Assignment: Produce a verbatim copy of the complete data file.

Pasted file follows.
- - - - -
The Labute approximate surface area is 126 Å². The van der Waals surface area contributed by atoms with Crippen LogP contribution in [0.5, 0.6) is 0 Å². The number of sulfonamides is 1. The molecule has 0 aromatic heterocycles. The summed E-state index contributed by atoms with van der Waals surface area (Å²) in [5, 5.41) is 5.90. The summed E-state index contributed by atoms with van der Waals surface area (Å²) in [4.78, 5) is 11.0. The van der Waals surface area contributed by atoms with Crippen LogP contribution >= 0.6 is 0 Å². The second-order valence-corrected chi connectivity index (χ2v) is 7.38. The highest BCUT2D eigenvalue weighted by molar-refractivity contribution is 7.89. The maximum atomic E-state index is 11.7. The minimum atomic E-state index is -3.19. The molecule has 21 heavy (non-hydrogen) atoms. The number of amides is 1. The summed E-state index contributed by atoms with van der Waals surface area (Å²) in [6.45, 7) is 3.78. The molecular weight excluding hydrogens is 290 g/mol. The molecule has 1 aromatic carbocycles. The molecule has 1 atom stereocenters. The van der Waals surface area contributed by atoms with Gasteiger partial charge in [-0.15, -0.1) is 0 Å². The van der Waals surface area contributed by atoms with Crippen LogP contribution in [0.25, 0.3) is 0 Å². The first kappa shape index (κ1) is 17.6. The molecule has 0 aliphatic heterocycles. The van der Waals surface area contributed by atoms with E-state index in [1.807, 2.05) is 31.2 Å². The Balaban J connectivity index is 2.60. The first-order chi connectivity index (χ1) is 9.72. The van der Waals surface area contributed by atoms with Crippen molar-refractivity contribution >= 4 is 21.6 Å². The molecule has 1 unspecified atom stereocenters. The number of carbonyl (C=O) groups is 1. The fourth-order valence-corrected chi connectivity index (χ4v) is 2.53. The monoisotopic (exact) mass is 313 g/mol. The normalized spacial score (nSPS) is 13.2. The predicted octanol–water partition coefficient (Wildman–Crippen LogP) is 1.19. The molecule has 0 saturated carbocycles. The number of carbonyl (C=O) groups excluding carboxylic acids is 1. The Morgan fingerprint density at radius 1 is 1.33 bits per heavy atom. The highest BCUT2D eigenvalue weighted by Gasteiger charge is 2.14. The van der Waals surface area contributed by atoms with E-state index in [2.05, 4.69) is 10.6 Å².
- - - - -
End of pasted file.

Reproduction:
The Labute approximate surface area is 126 Å². The van der Waals surface area contributed by atoms with Crippen LogP contribution in [0.5, 0.6) is 0 Å². The number of sulfonamides is 1. The molecule has 0 aromatic heterocycles. The summed E-state index contributed by atoms with van der Waals surface area (Å²) in [5, 5.41) is 5.90. The summed E-state index contributed by atoms with van der Waals surface area (Å²) in [4.78, 5) is 11.0. The van der Waals surface area contributed by atoms with Crippen LogP contribution >= 0.6 is 0 Å². The second-order valence-corrected chi connectivity index (χ2v) is 7.38. The highest BCUT2D eigenvalue weighted by molar-refractivity contribution is 7.89. The maximum atomic E-state index is 11.7. The minimum atomic E-state index is -3.19. The molecule has 21 heavy (non-hydrogen) atoms. The number of amides is 1. The summed E-state index contributed by atoms with van der Waals surface area (Å²) in [6.45, 7) is 3.78. The molecular weight excluding hydrogens is 290 g/mol. The molecule has 1 aromatic carbocycles. The molecule has 1 atom stereocenters. The van der Waals surface area contributed by atoms with Gasteiger partial charge in [-0.15, -0.1) is 0 Å². The van der Waals surface area contributed by atoms with Crippen LogP contribution in [0.25, 0.3) is 0 Å². The first kappa shape index (κ1) is 17.6. The molecule has 0 aliphatic heterocycles. The van der Waals surface area contributed by atoms with E-state index in [1.807, 2.05) is 31.2 Å². The Balaban J connectivity index is 2.60. The first-order chi connectivity index (χ1) is 9.72. The van der Waals surface area contributed by atoms with Crippen molar-refractivity contribution >= 4 is 21.6 Å². The molecule has 1 unspecified atom stereocenters. The number of carbonyl (C=O) groups is 1. The fourth-order valence-corrected chi connectivity index (χ4v) is 2.53. The monoisotopic (exact) mass is 313 g/mol. The normalized spacial score (nSPS) is 13.2. The predicted octanol–water partition coefficient (Wildman–Crippen LogP) is 1.19. The molecule has 0 saturated carbocycles. The number of carbonyl (C=O) groups excluding carboxylic acids is 1. The Morgan fingerprint density at radius 1 is 1.33 bits per heavy atom. The highest BCUT2D eigenvalue weighted by Gasteiger charge is 2.14. The van der Waals surface area contributed by atoms with E-state index in [2.05, 4.69) is 10.6 Å².